Oliver Mattheussens, a UCLA library assistant at the Charles E. Young Research Library, was an expert on European cultures and languages.
Mattheussens, who worked in YRL since 2006, died of brain cancer at the age of 44 last week. He developed glioblastoma, the most aggressive form of brain cancer, less than a year ago, said Kimberly Mattheussens, his wife and a student affairs officer at the UCLA Graduate School of Education and Information Studies.
Oliver Mattheussens was born in Belgium on Oct. 18, 1973, to Frieda Bastiaenssens and Jean Mattheussens. He moved to the United States with his wife, Kimberly Mattheussens, in 1999 and to California in 2000.
Kimberly Mattheussens said she remembers her husband as being caring and approachable.
“He made connections with people really quickly,” she said.
Katalin Radics, a librarian and bibliographer at YRL, said she hired Oliver Mattheussens because she was impressed with his fluency in Dutch, French, German and Italian during his job interview.
Radics said that after she hired Oliver Mattheussens, she learned that he also knew Latin and could read and understand ancient Greek.
“He had forgotten to mention it in the interview,” Radics said. “He was an extremely smart guy.”
She added that Oliver Mattheussens was a cheerful and kind person who was always punctual to meetings.
“He was the most efficient and the most wonderful co-worker I have ever worked with,” she said.
Some of Oliver Mattheussens’ co-workers said his curiosity extended beyond languages.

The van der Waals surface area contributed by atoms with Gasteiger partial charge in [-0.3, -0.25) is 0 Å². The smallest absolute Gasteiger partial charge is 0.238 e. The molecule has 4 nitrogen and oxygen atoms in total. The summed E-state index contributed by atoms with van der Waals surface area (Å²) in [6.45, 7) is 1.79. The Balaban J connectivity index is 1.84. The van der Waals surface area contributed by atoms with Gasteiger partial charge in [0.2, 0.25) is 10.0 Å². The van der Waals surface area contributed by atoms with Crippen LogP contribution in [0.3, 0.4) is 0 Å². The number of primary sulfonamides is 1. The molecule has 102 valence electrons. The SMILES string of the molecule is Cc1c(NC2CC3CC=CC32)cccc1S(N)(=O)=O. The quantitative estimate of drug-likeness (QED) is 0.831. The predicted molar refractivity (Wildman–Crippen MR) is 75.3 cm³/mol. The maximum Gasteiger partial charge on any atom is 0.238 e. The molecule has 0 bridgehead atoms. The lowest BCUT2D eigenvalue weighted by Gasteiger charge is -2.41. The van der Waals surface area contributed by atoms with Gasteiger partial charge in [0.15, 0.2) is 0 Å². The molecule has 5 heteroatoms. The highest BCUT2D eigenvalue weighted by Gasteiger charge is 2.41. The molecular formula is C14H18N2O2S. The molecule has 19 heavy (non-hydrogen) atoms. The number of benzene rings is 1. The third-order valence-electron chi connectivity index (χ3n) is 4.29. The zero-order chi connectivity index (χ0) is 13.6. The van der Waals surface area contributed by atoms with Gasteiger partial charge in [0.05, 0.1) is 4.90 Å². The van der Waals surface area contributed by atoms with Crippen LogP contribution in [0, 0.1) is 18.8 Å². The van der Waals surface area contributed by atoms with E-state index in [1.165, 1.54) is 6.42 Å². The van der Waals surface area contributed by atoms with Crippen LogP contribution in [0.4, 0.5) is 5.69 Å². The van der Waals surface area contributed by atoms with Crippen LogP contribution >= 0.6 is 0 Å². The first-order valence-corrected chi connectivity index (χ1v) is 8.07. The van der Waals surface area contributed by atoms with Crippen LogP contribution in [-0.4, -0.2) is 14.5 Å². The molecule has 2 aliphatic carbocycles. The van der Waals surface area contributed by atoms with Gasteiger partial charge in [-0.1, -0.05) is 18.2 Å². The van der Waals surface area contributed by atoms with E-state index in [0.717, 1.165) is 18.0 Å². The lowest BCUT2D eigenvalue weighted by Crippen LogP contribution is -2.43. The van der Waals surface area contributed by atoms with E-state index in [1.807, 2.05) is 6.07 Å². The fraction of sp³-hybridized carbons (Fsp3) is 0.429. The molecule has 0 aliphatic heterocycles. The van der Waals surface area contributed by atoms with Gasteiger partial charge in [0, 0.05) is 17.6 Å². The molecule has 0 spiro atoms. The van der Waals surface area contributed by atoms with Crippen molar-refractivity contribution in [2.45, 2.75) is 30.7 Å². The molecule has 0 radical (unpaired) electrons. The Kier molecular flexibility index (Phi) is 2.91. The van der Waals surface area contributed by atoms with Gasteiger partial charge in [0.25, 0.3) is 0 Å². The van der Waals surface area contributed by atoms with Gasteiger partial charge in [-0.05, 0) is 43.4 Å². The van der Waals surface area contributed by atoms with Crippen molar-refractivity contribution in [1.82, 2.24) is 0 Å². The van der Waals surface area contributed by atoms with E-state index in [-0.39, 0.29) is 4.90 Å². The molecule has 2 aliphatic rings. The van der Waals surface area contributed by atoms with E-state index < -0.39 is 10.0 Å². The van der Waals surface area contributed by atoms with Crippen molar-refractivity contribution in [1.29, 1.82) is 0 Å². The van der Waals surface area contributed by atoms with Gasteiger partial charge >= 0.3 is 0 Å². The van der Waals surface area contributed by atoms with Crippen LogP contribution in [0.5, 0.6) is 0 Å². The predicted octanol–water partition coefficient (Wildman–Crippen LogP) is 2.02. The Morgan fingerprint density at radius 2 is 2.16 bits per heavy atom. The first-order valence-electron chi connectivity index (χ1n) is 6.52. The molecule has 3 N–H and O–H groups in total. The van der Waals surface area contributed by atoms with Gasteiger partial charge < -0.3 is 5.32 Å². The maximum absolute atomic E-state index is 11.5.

Margarita Nafpaktitis, a former librarian at YRL, said Oliver Mattheussens taught himself how to archive websites for a project she was conducting on Russian politics. Several of the archives Oliver Mattheussens created were award-winning, she added.
Nafpaktitis also said Oliver Mattheussens’ co-workers were impressed with how he kept up to date on current events.
“By the time he got to the library in the morning, he would have already walked his kids to school and he would have read the paper, sometimes two or three different papers,” she said.
Kimberly Mattheussens said her husband dreamed of becoming a screenwriter since he was a child, and wrote more than 30 screenplays over the years. One of his pieces was a mystery series on Shakespeare, in which the playwright would solve a crime and write a play in every episode.
Kimberly Mattheussens said she thinks her husband’s kindness was a gift that not many share.
“He always seemed to find a way of talking to anyone about anything,” Kimberly Mattheussens said. “He was kind of a magical person.”